Having before discussed the contributions of Africa to global Christianity here, we come back to my main question. Did Lactantius, Augustine, and Tertullian, identify themselves as Africans? Or were they ‘merely Europeans in disguise’?
It is morning here, and I am at church. I know I shouldn’t be checking my phone. But I did. Ninno Jack Junior has just sent me a WhatsApp message, one that I usually should not have opened. But I did. The text was short: “Nevender has passed on.”
If there is a text that has proved complex for Bible readers, both ‘Lay’ and ‘scholarly,’ it is 1 John 5:16-17. I have sought various viewpoints and interpretations. I have read the passage over and again. The text remains complex, and the sin that leads to death seems to stay elusive.
One benefit of learning biblical languages is that you get to read the Bible in the dialect it was written. This can be quite a remarkable experience as you capture those nuances that are hard to translate. But also, the joy that comes with discovering clarity of the text in the original language where the translated passage is not so clear is enormous.
I hope this is a convenient time to have a chat, to have a conversation that matters. I have earnestly followed the discussion on social media and watched your excitement about the ‘Men of God’ in town. I understand. I too have some people whose teachings excite me. After all, we were created for praise and made for worship.
Christianity has always been at home in Africa, right from when our Savior found residence in Egypt till now. The story of how early Christianity came to Africa varies, but it is not hard to imagine how seeds were sown. Northern and Eastern Africa have always been open to Jerusalem, and the thought is that there existed Hellenistic Jews as far as Libya even before Christ was born.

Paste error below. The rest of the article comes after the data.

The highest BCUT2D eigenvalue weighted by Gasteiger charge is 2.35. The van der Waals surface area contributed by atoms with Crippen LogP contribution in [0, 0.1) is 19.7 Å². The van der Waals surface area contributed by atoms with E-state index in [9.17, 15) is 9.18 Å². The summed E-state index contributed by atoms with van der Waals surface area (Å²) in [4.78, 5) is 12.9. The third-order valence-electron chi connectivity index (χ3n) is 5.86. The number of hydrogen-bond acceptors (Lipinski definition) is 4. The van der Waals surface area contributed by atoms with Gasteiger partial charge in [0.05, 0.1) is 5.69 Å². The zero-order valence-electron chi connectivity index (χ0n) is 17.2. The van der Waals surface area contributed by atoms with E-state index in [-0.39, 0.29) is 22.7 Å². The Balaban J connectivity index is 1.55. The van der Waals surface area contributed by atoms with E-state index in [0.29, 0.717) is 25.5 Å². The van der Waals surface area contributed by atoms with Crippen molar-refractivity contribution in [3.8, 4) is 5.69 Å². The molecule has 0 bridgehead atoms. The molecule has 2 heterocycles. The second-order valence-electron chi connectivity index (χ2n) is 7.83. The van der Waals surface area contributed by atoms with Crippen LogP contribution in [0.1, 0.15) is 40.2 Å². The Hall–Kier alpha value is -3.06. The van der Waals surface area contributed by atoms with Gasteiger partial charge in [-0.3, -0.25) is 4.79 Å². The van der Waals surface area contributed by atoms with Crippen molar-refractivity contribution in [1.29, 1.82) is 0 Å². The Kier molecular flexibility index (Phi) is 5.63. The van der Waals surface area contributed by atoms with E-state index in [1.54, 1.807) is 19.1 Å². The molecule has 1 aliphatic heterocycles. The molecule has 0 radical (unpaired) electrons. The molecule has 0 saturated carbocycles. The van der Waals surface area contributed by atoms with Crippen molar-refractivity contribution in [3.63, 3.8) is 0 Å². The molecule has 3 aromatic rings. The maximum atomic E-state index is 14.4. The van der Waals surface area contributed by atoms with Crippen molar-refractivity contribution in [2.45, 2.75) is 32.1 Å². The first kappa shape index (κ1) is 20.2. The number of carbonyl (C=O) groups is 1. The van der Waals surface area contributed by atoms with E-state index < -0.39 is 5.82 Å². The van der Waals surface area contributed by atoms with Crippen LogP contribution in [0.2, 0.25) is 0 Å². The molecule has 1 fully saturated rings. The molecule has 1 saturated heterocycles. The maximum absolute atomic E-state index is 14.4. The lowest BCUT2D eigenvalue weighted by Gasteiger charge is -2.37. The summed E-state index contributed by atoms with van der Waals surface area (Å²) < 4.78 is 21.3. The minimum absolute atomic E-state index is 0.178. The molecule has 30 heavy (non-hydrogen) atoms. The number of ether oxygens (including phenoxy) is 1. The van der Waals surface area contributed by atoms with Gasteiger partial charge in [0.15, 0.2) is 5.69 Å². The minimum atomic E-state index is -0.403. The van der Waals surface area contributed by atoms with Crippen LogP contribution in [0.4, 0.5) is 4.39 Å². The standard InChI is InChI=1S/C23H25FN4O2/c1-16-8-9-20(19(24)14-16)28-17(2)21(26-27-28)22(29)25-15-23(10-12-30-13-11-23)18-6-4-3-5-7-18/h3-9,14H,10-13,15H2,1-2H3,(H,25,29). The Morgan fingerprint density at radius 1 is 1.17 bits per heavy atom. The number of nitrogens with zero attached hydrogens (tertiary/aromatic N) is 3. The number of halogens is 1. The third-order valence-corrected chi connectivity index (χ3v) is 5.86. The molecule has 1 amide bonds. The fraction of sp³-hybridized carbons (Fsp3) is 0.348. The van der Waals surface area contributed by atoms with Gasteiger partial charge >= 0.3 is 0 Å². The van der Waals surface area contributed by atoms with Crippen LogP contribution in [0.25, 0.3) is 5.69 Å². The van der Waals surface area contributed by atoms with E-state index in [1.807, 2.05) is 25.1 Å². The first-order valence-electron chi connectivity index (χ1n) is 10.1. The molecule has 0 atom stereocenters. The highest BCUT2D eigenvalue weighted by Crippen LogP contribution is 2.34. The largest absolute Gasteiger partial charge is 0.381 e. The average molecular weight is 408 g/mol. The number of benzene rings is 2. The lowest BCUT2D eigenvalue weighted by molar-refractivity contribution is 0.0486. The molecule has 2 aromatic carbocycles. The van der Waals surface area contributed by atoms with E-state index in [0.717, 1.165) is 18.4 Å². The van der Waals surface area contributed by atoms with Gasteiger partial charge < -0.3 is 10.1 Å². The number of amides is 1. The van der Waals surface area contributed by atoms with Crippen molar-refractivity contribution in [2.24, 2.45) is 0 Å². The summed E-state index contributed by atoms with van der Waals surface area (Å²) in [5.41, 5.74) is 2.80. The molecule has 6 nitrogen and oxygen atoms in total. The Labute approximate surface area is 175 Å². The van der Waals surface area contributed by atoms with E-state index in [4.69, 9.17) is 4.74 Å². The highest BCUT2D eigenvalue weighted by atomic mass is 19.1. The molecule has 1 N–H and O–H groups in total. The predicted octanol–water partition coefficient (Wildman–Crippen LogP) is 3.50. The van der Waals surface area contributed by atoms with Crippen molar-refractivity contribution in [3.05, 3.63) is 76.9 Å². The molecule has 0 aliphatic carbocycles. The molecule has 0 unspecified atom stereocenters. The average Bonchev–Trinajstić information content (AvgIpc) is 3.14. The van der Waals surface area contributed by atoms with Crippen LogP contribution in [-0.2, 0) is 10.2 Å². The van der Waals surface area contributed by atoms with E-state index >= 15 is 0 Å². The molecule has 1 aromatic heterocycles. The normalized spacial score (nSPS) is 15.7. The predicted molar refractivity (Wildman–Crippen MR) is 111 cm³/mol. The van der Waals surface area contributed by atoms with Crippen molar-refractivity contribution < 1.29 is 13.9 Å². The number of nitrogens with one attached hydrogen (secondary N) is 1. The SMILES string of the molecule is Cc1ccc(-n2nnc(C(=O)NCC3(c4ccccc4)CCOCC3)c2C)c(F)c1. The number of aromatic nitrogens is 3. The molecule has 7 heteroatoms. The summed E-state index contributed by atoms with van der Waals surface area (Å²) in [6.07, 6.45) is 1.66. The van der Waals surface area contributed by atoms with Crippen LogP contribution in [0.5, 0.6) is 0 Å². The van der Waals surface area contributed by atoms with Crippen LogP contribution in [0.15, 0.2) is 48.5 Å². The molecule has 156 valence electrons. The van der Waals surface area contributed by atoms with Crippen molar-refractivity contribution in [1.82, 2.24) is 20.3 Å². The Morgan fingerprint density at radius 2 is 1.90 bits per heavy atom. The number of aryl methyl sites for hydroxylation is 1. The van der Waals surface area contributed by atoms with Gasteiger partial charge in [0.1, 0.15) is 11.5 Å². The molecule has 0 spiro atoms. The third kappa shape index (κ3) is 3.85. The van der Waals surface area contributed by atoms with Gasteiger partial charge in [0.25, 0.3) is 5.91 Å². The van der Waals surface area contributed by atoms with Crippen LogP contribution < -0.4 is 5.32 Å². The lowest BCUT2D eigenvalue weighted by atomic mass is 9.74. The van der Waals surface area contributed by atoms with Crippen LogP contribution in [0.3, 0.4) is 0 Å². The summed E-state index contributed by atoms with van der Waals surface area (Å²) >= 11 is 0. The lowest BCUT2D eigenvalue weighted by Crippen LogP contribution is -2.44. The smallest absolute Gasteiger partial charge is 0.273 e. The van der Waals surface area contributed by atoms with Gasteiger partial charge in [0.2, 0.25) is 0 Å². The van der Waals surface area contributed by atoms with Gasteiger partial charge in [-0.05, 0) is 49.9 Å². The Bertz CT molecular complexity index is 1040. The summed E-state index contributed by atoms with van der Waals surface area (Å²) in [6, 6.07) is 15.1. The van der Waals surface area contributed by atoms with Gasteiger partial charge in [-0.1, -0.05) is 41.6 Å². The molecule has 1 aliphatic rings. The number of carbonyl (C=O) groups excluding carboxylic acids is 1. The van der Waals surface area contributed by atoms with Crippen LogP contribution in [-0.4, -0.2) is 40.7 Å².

Many leading figures of Christian thought and faith who were born and raised on the African continent self-identified as African, despite the influence and privileges of the Roman empire, and contrary to the arguments set forth by some western academic scholars.
When I read Genesis 22, I am amazed at Abraham’s obedience. It seems like God just tells him to sacrifice Isaac in verse 2, and in verse 3 he is saddling his donkey with wood going! But is it as simple as it looks? I think we may have to scratch the surface and ask questions of the text.
When Paul writes in 2 Cor. 1:20 that ‘all the promises of God in Him are Yes, and in Him Amen to the glory of God through us,’ he is not referring to what we ask for.
Truth is freeing, but also frightening. In an age of political correctness, it is more appealing and deceptively rewarding to merely let truth slide under the rug, wear a smile on the street than invite conflict to your corner. The consequences of neglecting reality vary, from temporal to eternal.